Wednesday, February 22, 2017

Black History Month brings past into focus

By: Hannah Gandee

  Black History Month is a time to make known all the accomplishments of African- Americans and their roles in history.
  Black History Month was first officially recognized by president Gerald Ford in 1976 when he designated the event to take place in February. Ever since then, every U.S. president has officially designated this month as Black History Month. However we are not the only country to dedicate a month to the celebration of black history. In fact it is also celebrated in Canada and the U.K. But how did such an event get started?
  It all started after historian Carter G. Woodson and pastor Jesse E. Moorland founded the Association for the Study of Negro Life and History (ASNLH) in the September of 1915. The group sponsored the first Negro History Week, the ancestor of Black History Month in 1926. They had chosen the second week of February for this event in order for it to coincide with the birthdays of Abraham Lincoln and Frederick Douglass.
  The Black History Month we all know, however, did not start to become a full month until the late 1960’s when Negro History Week began to evolve into Black History Month on many college campuses.
  African- Americans have played a huge role in shaping today’s world, oftentimes with their inventions. Here is a list of African- American inventors who made life safer:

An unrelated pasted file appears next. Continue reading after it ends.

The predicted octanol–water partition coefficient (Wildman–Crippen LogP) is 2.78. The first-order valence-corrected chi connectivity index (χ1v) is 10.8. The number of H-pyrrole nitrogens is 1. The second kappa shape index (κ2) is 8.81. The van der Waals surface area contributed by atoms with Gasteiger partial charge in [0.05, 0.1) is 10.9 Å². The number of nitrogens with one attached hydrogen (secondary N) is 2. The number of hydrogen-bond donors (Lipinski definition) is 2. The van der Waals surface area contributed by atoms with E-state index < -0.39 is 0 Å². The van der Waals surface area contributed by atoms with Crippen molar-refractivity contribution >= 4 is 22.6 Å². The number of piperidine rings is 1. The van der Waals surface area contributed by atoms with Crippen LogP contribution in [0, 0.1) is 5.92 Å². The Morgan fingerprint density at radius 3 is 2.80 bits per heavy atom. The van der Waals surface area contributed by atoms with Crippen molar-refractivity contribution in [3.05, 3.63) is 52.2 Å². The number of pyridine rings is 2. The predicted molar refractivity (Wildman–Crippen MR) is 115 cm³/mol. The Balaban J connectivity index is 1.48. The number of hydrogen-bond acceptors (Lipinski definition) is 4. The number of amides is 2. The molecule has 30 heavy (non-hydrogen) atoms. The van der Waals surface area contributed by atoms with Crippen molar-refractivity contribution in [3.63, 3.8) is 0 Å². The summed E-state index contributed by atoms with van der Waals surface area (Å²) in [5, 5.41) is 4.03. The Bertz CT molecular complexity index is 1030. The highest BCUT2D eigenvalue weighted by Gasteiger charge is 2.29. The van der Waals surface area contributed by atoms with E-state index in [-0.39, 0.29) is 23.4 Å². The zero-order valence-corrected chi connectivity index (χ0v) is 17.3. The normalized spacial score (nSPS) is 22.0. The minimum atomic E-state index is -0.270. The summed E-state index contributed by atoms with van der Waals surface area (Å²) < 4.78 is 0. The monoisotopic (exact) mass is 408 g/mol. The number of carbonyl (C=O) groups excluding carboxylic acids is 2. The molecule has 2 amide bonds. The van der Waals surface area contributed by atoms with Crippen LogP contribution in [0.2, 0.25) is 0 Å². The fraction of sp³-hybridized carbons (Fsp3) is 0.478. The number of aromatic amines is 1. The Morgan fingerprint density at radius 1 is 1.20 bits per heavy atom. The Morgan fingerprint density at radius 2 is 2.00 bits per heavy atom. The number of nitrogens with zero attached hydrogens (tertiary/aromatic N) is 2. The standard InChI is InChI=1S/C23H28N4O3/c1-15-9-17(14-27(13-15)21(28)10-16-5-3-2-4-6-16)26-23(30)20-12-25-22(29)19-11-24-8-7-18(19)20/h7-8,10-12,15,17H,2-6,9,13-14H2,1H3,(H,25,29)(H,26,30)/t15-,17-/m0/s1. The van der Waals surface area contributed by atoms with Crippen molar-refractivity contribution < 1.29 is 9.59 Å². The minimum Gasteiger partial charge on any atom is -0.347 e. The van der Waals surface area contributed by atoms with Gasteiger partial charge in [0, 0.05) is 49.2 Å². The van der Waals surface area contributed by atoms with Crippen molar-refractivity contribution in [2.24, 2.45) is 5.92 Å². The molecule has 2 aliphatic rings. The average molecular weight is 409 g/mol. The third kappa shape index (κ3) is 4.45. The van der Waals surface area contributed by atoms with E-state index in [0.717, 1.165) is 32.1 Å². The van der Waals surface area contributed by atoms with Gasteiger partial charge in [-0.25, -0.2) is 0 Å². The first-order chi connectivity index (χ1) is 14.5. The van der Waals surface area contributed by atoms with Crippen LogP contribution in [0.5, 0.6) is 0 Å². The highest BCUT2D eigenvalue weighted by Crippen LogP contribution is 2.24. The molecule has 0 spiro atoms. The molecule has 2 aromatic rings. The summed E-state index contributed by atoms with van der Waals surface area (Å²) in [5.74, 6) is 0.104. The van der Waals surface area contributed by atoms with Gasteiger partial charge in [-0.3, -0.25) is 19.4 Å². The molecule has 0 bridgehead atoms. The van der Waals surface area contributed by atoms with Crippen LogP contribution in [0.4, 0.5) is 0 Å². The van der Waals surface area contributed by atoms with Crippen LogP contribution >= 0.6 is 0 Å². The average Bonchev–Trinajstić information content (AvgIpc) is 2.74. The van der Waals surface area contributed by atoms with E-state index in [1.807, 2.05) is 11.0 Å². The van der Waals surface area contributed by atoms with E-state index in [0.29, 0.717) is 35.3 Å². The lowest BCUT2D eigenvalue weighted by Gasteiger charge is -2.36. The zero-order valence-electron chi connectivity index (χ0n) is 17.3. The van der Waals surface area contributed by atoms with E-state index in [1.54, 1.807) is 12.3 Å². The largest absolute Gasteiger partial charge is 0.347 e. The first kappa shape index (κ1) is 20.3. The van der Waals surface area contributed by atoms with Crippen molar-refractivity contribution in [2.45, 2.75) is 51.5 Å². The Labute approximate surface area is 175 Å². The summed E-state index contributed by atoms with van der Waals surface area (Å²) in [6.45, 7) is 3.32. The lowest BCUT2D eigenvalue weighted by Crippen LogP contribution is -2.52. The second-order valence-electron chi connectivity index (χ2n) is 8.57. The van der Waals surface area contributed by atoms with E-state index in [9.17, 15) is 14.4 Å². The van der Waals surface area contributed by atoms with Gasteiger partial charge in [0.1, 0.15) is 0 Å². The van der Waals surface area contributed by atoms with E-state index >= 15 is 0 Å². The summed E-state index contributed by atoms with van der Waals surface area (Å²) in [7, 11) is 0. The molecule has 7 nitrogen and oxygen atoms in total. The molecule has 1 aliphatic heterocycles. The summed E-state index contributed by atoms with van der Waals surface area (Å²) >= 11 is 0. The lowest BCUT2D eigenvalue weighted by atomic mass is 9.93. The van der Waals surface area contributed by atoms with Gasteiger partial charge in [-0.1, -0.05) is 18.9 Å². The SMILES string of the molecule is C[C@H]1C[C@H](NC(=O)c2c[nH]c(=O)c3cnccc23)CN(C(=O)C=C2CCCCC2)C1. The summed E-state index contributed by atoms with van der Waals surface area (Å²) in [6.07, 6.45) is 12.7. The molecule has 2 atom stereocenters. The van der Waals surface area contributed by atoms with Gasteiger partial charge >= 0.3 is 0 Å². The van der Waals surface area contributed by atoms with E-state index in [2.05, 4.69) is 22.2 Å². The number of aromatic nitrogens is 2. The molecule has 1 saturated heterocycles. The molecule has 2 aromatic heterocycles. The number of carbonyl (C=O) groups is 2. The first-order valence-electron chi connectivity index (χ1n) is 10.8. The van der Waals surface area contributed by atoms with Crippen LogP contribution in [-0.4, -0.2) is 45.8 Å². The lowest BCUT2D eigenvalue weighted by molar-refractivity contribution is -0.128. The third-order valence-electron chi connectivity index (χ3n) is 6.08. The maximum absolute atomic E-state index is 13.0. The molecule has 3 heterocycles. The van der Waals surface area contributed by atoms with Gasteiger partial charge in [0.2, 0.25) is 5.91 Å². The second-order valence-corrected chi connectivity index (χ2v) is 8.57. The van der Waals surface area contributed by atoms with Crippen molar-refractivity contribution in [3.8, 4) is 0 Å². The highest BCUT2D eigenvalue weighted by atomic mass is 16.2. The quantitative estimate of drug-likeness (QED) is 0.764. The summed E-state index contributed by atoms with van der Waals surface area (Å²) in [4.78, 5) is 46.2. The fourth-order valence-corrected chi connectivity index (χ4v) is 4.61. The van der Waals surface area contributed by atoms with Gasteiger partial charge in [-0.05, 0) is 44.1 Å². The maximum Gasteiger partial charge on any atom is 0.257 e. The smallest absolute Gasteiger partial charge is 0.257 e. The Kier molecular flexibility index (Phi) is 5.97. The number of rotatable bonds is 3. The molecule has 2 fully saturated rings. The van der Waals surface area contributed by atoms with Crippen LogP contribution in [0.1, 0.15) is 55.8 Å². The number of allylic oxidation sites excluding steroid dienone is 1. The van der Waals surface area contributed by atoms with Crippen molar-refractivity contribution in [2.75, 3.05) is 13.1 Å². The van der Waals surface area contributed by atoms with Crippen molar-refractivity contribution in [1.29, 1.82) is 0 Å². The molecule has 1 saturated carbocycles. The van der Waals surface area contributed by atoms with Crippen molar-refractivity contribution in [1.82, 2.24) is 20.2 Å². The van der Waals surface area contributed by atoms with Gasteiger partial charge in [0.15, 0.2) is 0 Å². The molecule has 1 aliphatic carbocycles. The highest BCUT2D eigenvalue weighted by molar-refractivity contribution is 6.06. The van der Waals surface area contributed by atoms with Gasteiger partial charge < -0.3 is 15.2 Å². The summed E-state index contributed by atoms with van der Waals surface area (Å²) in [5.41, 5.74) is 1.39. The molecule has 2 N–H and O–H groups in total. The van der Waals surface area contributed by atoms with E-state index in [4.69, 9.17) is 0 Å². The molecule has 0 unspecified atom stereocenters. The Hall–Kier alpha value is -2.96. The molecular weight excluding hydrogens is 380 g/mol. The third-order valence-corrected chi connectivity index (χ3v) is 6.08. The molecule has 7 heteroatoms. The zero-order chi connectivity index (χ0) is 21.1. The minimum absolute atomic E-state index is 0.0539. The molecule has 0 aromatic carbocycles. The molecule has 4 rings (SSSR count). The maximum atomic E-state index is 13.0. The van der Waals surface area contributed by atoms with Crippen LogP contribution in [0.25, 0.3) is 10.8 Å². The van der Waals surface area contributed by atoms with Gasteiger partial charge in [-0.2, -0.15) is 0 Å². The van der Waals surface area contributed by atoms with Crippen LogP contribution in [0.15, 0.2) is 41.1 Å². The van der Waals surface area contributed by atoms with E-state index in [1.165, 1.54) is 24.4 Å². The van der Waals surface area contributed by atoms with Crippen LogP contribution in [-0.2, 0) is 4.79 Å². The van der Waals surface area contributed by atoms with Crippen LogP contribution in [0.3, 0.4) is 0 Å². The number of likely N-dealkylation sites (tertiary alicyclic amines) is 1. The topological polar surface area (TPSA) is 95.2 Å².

• Garret Morgan- In 1912, Morgan developed the first gas masks and then the first automated traffic lights.
  • Charles Drew- In his attempt to prolong the life of donated blood until it could be used, Charles Drew developed the first blood banks.
  • Benjamin Bradley- Bradley made his mark on history by inventing the first steam engine.
  • Daniel Hale Williams- Williams is known for his medical advancements such as being the first surgeon to successfully complete an open heart surgery. More importantly, he was the first doctor to open the chest cavity and not have his patient die of infection.
Patricia Bath- Bath worked in the medical field for many years, starting with an internship working in cancer research at the age of 16. Then she moved into optometry and in 1981 she created a device for laser eye surgery.

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